I will look for him now. In every car. On every ride. He is not more or less interesting than the others I see every day. He is only more beautiful. No one is interesting. This I have learned from countless observations of the fourteen wooden tables, three-seat bar, and twelve-seater old slab of concrete where students clack on keyboards and read Kierkegaard with furrowed brows.

No one is interesting.

 

 

 

Image / Beshef

Sandra & Richard: character sketches

It was Sandra’s pleasure, on certain nights of the year when she had saved up a few extra dollars from her minimum-wage job as a security camera technician at a large office building, to put on her most expensive-looking blouse and the pants that clung tightly to her in ways that made her uncomfortable on other days, and take herself out to a bar, for a drink or three.

Richard was the bartender at her favorite place, a swanky watering hole for journalists, for which Sandra had a particular fondness that she was pretty certain had to do with an old television show she had watched as a child, sitting in her father’s lap, in which the backroom dealings between journalists and politicians was never overtly made clear and which had conveyed to Sandra a strange idea that journalists were at the end of the day people with integrity and a need to tell the truth. Richard knew Sandra from their days in grade school, though they hadn’t met again until she’d started coming to the bar. He pretended he didn’t know her, since she clearly didn’t recognize him. When he told her his name – he made it his practice to introduce himself to people who frequented the bar, since it usually increased his tip intake – she had looked him squarely in the eyes and had shaken his hand with vigor, hers more calloused than his though he was certain his were stronger, and had said it was a pleasure to meet him.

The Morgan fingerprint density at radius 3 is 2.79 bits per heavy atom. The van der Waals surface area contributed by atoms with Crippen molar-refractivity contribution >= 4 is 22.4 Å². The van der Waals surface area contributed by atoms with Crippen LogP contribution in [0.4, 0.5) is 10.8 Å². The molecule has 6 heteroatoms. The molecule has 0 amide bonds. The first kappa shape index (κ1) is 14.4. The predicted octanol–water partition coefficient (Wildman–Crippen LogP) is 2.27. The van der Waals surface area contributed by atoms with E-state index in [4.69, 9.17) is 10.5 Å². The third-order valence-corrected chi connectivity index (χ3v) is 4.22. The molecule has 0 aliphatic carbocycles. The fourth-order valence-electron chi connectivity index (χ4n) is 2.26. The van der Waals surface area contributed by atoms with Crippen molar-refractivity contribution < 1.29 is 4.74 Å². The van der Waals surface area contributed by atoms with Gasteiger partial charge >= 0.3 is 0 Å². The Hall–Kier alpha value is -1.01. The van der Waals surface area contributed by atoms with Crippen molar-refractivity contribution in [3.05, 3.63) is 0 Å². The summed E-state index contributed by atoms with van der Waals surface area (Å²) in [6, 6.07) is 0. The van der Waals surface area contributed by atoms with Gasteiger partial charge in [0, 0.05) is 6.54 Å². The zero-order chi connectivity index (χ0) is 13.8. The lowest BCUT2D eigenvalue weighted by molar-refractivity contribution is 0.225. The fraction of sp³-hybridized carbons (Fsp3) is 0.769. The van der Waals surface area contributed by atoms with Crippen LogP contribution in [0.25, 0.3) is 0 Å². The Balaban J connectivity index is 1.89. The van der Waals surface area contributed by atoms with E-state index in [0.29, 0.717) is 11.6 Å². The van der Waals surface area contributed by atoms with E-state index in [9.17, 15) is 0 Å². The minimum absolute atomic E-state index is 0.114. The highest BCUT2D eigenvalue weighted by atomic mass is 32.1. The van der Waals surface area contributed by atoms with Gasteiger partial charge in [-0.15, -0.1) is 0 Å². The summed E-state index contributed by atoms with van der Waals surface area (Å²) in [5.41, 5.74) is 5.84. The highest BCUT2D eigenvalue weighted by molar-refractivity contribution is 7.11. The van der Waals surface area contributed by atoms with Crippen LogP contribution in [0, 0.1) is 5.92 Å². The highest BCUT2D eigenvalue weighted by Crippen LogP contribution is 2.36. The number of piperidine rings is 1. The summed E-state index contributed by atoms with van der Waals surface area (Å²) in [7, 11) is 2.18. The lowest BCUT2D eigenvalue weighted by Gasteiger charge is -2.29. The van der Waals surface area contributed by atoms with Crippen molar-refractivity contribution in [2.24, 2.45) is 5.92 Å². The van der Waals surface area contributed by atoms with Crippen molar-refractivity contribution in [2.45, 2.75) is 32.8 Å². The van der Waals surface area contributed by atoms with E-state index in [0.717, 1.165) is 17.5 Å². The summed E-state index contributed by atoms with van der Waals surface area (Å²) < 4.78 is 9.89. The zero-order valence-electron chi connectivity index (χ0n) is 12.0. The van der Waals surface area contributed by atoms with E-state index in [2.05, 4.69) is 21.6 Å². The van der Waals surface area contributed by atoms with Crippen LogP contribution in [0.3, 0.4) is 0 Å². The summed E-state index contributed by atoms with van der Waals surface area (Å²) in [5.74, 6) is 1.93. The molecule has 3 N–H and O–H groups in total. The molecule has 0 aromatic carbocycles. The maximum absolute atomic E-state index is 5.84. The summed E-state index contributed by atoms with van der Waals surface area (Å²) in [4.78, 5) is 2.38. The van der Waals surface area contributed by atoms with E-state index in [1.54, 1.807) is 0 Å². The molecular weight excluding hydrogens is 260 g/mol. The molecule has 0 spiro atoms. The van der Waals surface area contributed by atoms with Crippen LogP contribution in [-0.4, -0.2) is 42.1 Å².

She hadn’t been aware of him in grade school either, but then again, those years had been her queen bee era. She had been popular, a great wit among her friends, and she had had the special ability to put people down and make them love her at the same time. Sandra didn’t think much about her childhood, because she had never come to really appreciate how magical her grade school days had been. They had always been a distraction, and a poor one at that, from a home in which her brother was both intellectually and physically disabled and required the vast majority of her parents’ attention as well as her own.

Richard was, to put it simply, in love with Sandra. He didn’t know her very well, not in the sense of understanding her dreams and ambitions or her fears and foibles. But he knew enough about her to recognize that she came into the bar with the same clothes every time, indicating a wardrobe lacking in the finery she yearned for. He knew enough to recognize in her a come-hither look that screamed of loneliness as well as a lack of trust, as she rarely agreed to go home with any of the men she talked to in his bar. Her instincts and her sense of self-preservation were keen, Richard decided, or else she would let herself be hurt over and over again. Instead, she kept a close watch on her heart and kept her mind tucked away in a safe place from which it could observe, judge, and make calculated decisions.